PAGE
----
Everybody’s praising Bob Barker as he gets ready to retire, but in my Culture Complex column this week, I take a minute to give the love to that most American of game shows itself, The Price Is Right:
[U]ltimately, what wins Price are the skills that matter. Remembering facts (and I say this as a ruthless Trivial Pursuit player) is a pretty low form of intelligence, a Poindexter skill that gets less useful the further you get from your SAT. Players on Price apply knowledge–they calculate, make bets and take risks on the basis of comparisons and past experience–which is a whole different level of intelligence from regurgitating data.
What Price really tests is how to be a capitalist: how to survive in a consumer economy in which life is a constant struggle to defend the contents of your wallet. On Price, as in life, the vast groaning board of the consumer economy is laid out before you–buffet servers! Jet Skis! dinette sets!–and you must choose. What do you want? What do you need? And what is it worth?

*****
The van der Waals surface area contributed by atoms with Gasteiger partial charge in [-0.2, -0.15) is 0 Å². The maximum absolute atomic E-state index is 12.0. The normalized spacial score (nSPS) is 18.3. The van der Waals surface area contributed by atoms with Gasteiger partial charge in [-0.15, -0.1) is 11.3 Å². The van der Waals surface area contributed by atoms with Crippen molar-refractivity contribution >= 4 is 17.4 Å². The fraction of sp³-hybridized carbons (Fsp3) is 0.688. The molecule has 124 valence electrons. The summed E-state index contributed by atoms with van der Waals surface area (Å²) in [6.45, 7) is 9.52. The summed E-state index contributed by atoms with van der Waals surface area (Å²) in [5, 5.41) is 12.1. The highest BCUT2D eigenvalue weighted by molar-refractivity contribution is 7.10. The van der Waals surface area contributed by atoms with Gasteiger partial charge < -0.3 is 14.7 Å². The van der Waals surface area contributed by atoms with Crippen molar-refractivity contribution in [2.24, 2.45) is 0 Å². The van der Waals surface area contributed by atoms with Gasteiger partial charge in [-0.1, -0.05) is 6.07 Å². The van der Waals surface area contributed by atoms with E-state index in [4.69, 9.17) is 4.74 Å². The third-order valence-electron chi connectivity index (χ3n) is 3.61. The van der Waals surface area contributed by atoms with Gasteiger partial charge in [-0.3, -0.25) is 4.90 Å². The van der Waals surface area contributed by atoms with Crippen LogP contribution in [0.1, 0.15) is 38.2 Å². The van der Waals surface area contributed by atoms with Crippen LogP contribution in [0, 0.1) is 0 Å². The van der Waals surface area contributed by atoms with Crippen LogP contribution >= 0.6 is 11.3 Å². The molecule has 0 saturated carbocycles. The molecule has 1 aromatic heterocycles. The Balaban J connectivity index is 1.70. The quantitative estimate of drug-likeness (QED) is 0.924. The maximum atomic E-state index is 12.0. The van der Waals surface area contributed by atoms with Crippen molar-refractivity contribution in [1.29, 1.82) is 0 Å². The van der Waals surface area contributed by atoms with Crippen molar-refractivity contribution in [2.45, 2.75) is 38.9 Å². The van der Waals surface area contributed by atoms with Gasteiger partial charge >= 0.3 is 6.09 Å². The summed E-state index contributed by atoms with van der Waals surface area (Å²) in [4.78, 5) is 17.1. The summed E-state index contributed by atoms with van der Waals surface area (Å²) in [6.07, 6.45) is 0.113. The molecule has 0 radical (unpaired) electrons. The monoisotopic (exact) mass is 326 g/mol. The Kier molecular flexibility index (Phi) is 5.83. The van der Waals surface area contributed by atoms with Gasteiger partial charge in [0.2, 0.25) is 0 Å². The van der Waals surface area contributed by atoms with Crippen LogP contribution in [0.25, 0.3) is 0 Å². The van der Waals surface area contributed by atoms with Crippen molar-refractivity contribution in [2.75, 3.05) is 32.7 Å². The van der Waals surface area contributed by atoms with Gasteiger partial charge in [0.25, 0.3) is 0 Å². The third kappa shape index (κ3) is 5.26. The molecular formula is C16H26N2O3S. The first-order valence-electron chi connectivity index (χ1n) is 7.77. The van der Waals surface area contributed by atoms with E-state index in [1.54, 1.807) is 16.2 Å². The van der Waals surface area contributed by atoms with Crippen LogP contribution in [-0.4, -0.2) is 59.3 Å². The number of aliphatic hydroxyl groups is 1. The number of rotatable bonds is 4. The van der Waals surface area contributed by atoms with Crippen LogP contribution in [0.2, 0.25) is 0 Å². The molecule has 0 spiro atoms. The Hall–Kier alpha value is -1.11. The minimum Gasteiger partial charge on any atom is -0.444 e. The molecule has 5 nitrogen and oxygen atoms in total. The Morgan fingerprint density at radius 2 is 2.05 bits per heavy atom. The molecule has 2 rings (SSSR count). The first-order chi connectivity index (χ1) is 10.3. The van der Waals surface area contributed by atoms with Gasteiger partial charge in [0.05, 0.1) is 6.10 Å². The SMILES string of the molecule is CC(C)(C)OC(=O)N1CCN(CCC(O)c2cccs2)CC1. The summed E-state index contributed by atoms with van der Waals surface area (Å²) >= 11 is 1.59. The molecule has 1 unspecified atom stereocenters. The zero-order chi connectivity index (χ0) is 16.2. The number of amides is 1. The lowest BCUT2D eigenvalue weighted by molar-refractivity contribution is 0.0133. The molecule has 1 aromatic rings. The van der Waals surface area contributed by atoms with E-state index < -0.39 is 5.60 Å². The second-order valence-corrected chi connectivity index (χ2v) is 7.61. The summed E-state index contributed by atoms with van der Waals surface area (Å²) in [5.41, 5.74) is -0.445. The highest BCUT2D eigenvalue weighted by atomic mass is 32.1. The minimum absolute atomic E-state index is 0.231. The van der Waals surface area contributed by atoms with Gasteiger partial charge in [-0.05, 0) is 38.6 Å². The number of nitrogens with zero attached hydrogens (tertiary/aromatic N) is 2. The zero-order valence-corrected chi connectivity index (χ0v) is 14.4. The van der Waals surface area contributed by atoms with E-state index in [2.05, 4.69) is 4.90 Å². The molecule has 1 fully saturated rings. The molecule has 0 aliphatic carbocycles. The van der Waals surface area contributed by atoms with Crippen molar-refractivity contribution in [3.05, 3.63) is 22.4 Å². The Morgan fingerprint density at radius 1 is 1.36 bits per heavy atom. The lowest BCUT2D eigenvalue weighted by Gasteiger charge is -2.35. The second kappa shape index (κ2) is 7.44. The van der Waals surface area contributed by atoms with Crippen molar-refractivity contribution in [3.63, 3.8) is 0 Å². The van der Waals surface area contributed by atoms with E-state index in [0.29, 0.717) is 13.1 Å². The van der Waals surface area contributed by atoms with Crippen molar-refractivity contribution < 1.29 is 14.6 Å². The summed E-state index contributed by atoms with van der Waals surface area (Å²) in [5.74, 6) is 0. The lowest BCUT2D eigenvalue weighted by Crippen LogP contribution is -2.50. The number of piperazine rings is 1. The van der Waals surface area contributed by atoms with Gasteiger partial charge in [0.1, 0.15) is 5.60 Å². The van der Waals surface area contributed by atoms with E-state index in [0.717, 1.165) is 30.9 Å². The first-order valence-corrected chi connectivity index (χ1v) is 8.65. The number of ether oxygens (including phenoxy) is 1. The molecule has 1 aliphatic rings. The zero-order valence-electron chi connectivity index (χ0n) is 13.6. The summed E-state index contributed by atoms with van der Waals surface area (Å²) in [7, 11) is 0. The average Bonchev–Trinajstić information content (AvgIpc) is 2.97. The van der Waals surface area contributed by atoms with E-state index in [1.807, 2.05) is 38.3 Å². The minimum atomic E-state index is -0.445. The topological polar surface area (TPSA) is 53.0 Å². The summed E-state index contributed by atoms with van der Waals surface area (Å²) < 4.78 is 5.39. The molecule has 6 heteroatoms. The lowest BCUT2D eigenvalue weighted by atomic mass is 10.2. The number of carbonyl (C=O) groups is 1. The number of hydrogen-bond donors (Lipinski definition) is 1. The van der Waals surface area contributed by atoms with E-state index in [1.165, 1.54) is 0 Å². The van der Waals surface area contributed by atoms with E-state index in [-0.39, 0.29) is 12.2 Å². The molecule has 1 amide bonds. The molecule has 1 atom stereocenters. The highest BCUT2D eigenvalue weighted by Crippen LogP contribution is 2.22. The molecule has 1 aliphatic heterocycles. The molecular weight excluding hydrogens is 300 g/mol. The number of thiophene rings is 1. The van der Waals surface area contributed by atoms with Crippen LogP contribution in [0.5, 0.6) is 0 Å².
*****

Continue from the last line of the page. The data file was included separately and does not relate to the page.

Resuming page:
I realize this argument takes me dangerously close to Barney in How I Met Your Mother, who called the show “â€¦ a microcosm of our economic system, a capitalist utopia where consumers are rewarded for their persistence, market acumen and intrepid spirit.” But whaddya gonna do? I’ve been on record for a while as saying that TPIR is the greatest game show in American TV. (My column is basically an extended dance remix of my earlier TPIR post.)
I’m sure plenty of people would disagree, though. Anybody want to argue for a different one? Jeopardy!? What’s My Line? Tattletales?